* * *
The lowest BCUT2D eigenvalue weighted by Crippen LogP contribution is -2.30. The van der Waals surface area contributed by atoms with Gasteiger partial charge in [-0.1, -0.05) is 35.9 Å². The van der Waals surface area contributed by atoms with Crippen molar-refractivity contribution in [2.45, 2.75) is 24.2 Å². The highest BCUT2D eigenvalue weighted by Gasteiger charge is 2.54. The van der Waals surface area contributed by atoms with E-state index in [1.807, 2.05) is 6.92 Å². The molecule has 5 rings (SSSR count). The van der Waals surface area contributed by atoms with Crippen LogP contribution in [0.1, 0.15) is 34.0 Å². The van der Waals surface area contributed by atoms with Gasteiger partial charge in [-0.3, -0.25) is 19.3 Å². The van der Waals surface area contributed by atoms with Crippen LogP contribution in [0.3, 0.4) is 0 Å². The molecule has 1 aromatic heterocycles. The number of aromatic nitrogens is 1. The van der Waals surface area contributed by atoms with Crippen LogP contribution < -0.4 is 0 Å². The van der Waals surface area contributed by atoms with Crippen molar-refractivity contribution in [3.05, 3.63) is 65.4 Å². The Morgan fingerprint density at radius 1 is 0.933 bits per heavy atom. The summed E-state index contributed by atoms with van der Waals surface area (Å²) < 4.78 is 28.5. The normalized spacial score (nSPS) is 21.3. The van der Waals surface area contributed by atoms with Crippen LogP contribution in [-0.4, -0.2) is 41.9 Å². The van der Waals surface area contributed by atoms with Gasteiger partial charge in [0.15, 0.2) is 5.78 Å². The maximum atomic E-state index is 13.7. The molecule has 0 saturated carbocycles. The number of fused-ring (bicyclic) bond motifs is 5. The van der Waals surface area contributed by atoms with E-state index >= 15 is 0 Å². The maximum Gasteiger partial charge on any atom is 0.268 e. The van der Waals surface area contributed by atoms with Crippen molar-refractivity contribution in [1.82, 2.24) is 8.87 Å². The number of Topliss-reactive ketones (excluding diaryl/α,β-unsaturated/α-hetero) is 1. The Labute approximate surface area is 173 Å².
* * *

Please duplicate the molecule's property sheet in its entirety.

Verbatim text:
The lowest BCUT2D eigenvalue weighted by Crippen LogP contribution is -2.30. The van der Waals surface area contributed by atoms with Gasteiger partial charge in [-0.1, -0.05) is 35.9 Å². The van der Waals surface area contributed by atoms with Crippen molar-refractivity contribution in [2.45, 2.75) is 24.2 Å². The highest BCUT2D eigenvalue weighted by Gasteiger charge is 2.54. The van der Waals surface area contributed by atoms with E-state index in [1.807, 2.05) is 6.92 Å². The molecule has 5 rings (SSSR count). The van der Waals surface area contributed by atoms with Crippen LogP contribution in [0.1, 0.15) is 34.0 Å². The van der Waals surface area contributed by atoms with Gasteiger partial charge in [-0.3, -0.25) is 19.3 Å². The van der Waals surface area contributed by atoms with Crippen LogP contribution in [0.3, 0.4) is 0 Å². The molecule has 1 aromatic heterocycles. The number of aromatic nitrogens is 1. The van der Waals surface area contributed by atoms with Crippen LogP contribution < -0.4 is 0 Å². The van der Waals surface area contributed by atoms with Crippen molar-refractivity contribution in [3.05, 3.63) is 65.4 Å². The Morgan fingerprint density at radius 1 is 0.933 bits per heavy atom. The summed E-state index contributed by atoms with van der Waals surface area (Å²) < 4.78 is 28.5. The normalized spacial score (nSPS) is 21.3. The van der Waals surface area contributed by atoms with Crippen LogP contribution in [-0.4, -0.2) is 41.9 Å². The van der Waals surface area contributed by atoms with Gasteiger partial charge in [0.15, 0.2) is 5.78 Å². The maximum atomic E-state index is 13.7. The molecule has 0 saturated carbocycles. The number of fused-ring (bicyclic) bond motifs is 5. The van der Waals surface area contributed by atoms with E-state index >= 15 is 0 Å². The maximum Gasteiger partial charge on any atom is 0.268 e. The van der Waals surface area contributed by atoms with Crippen molar-refractivity contribution in [1.82, 2.24) is 8.87 Å². The number of Topliss-reactive ketones (excluding diaryl/α,β-unsaturated/α-hetero) is 1. The Labute approximate surface area is 173 Å².